The Amazing Love of Mothers
A mother’s love is like a circle; it has no beginning and no ending. It keeps going around and around, ever expanding, touching everyone who comes in contact with it. Engulfing them like the morning’s mist, warming them like the noontime sun, and covering them like a blanket of evening stars. A mother’s love is like a circle; it has no beginning and no ending.
Motherhood is a hard job! There’s just no way to make it easy. It takes the strength of Samson, the wisdom of Solomon, the patience of Job, and the faith of Abraham! He had an awful lot of faith: He was the father of faith and the father of the faithful. It also takes the love of God, that’s for sure! And you could also say the insight of Daniel and the courage of David. At least the administrative ability of David, that’s for sure. David was a fighter, and it takes a lot of fight to be a mother. What a job!
I think motherhood is just about the biggest calling in the world, the greatest calling in the world! Mothers of the next generation. They are the ones that are molding the future. The world of tomorrow is what the mothers of today make it, according to the way they raise their children.
They used to say, “The hand that rocks the cradle rules the world.” And that’s the truth! My mother had the greatest influence over me of anybody in my whole life.
—David Brandt Berg
All that I am, or hope to be, I owe to my angel mother.
Men are what their mothers made them.
—Ralph Waldo Emerson
The future destiny of the child is always the work of the mother.
A little boy went up to his mother and he handed her a piece of paper that he had been writing on. This is what it said:
For cutting the grass: $5.00
For cleaning my room this week: $1.00
For going to the store for you: $.50
Baby-sitting my kid brother while you went shopping: $.25
Taking out the garbage: $1.00
For getting a good report card: $5.00
For cleaning up and raking the yard: $2.00
Total owed: $14.75
Well, his mother looked at him standing there expectantly, and you could see the memories flashing through her mind. So she picked up the pen, turned over the paper he’d written on, and this is what she wrote:
For the nine months I carried you while you were growing inside me, no charge.
For all the nights that I’ve sat up with you, doctored you and prayed for you, no charge.
For all the trying times, and all the tears through the years, there’s no charge.
For all the nights that were filled with dread, and for the worries I knew were ahead, no charge.
For the toys, food, clothes, and even wiping your nose, there’s no charge, son.
And when you add it all up, the full cost of real love is no charge.
When he finished reading what his mother had written, there were great big tears in his eyes, and he looked straight up at his mother and said, “Mom, I sure do love you.” And then he took the pen and in great big letters he wrote: “ALREADY PAID.”
—M. Adams, adapted (http://www.frtommylane.com/stories.htm)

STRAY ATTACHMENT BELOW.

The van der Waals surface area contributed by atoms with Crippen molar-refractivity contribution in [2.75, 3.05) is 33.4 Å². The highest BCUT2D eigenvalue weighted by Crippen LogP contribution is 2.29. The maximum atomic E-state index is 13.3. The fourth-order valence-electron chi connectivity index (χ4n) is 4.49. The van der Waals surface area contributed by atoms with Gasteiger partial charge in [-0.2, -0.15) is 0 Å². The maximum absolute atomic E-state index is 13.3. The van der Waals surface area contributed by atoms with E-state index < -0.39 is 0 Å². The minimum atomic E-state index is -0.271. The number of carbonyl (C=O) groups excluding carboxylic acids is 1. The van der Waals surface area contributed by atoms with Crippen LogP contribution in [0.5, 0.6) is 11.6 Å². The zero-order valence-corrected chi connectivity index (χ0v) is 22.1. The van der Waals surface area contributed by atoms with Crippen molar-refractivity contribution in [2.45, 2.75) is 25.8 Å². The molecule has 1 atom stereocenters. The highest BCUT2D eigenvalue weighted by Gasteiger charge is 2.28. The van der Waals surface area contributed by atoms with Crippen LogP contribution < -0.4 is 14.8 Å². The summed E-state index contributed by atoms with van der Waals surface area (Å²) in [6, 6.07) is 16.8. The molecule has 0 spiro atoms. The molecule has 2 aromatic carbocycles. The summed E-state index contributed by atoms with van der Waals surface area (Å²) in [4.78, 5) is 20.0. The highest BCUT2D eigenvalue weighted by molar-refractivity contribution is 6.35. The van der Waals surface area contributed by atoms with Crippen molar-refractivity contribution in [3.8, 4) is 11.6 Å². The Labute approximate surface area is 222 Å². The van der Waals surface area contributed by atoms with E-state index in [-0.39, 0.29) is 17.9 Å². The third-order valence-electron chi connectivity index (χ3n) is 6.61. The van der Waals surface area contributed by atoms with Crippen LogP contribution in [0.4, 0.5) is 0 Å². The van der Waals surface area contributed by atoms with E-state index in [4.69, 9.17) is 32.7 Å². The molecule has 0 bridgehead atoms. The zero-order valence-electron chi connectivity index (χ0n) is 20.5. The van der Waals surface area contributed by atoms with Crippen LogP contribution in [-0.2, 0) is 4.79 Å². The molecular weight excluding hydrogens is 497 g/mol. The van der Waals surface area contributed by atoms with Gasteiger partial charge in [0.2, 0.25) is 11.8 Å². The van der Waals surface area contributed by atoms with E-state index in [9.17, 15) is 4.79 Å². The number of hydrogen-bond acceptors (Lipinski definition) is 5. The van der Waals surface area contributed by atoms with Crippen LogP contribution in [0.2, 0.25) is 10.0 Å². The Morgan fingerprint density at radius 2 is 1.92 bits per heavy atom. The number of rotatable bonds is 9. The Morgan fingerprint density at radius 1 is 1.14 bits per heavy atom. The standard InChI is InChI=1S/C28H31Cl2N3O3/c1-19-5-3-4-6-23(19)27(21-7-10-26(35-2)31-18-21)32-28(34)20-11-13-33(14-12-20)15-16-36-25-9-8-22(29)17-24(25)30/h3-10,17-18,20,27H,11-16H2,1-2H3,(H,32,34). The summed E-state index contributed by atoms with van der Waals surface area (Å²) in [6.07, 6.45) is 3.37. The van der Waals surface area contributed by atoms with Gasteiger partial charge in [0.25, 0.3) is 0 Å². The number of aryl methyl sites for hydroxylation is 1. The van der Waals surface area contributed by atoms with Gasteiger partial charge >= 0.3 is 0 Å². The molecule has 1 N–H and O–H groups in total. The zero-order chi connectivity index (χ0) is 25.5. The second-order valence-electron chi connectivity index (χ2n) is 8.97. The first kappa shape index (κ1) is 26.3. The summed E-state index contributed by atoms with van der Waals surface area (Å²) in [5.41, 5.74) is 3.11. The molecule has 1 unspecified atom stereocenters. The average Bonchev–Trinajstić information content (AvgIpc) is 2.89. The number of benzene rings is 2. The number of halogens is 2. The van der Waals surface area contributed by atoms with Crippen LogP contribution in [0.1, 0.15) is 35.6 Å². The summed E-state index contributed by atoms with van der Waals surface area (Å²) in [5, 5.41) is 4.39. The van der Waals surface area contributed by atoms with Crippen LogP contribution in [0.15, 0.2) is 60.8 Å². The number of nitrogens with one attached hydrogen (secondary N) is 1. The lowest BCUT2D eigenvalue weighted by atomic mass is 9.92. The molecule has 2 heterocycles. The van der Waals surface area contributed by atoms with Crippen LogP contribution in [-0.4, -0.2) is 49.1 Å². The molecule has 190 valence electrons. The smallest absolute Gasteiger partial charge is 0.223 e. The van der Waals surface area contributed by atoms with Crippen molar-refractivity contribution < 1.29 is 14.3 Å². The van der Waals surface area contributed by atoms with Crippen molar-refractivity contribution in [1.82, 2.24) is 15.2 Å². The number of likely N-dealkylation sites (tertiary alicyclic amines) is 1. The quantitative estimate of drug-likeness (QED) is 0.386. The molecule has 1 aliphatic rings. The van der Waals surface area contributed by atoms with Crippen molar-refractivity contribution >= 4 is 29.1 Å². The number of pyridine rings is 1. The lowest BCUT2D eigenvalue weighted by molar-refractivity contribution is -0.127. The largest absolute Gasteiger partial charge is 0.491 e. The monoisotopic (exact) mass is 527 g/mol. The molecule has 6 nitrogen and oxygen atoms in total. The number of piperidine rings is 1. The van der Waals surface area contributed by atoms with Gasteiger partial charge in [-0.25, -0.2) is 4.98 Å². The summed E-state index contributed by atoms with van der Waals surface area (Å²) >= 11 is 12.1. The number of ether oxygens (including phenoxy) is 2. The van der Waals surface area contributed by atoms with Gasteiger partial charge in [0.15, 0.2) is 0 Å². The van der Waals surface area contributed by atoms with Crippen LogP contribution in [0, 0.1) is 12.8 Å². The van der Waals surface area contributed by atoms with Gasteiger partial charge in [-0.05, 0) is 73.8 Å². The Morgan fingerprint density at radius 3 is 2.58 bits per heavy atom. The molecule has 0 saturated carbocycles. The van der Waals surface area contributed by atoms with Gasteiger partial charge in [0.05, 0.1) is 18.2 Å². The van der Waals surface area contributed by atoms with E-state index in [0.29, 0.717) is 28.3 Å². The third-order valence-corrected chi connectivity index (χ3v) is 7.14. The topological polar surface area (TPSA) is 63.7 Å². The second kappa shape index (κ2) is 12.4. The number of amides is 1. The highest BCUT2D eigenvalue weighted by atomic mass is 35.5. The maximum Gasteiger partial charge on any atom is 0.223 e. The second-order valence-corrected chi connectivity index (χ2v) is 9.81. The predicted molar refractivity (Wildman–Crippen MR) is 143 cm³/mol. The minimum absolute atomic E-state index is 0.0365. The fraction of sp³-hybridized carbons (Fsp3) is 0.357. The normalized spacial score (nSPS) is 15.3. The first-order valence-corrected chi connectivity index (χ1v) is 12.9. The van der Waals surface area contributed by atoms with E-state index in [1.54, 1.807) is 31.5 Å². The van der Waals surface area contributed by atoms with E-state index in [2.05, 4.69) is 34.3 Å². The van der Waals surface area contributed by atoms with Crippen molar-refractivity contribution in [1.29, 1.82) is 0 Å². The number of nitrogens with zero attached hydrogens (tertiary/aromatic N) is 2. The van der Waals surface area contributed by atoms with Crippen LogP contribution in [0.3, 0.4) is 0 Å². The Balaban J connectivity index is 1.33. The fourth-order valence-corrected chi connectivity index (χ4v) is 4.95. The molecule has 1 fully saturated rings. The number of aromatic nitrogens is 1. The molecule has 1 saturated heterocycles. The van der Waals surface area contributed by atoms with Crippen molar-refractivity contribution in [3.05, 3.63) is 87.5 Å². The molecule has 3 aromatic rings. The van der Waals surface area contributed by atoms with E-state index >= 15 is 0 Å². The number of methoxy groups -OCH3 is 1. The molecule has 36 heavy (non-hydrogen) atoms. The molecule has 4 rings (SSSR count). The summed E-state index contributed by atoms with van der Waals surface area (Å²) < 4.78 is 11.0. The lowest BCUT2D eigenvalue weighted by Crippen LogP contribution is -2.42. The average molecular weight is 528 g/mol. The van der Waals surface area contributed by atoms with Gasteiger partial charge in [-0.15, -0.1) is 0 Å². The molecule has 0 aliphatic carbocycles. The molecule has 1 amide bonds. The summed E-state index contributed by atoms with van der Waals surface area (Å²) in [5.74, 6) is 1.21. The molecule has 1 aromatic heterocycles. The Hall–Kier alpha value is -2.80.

A mother is the truest friend we have. When trials, heavy and sudden, fall upon us; when adversity takes the place of prosperity; when friends who rejoice with us in our sunshine desert us, when troubles thicken around us, still will she cling to us, and endeavor by her kind precepts and counsels to dissipate the clouds of darkness, and cause peace to return to our hearts.
Mother is the bank where we deposit all our hurts and worries.
Don’t nothin’ come before my kids. My kids always come first. If I had food and I didn’t have enough, I would let them eat first. If they left anything, I’d eat. If they didn’t, I would just wait until next time.
She broke the bread into two fragments and gave them to the children, who ate with avidity.
“She hath kept none for herself,” grumbled the sergeant.
“Because she is not hungry,” said a soldier.
“Because she is a mother,” said the sergeant.
There were two warring tribes in the Andes, one that lived in the lowlands and the other high in the mountains. The mountain people invaded the lowlanders one day, and as part of their plundering of the people, they kidnapped a baby of one of the lowlander families and took the infant with them back up into the mountains.
The lowlanders didn’t know how to climb the mountain. They didn’t know any of the trails that the mountain people used, and they didn’t know where to find the mountain people or how to track them in the steep terrain. Even so, they sent out their best party of fighting men to climb the mountain and bring the baby home.
The men tried first one method of climbing and then another. They tried one trail and then another. After several days of effort, however, they had climbed only several hundred feet. Feeling hopeless and helpless, the lowlander men decided that the cause was lost, and they prepared to return to their village below.
As they were packing their gear for the descent, they saw the baby’s mother walking toward them. They realized that she was coming down the mountain that they hadn’t figured out how to climb. And then they saw that she had the baby strapped to her back. How could that be?
One man greeted her and said, “We couldn’t climb this mountain. How did you do this when we, the strongest and most able men in the village, couldn’t do it?”
She shrugged her shoulders and said, “It wasn’t your baby.”
—Jim Stovall (You Don’t Have to Be Blind to See (Nashville: Thomas Nelson, 2004), copied from http://storiesforpreaching.com)
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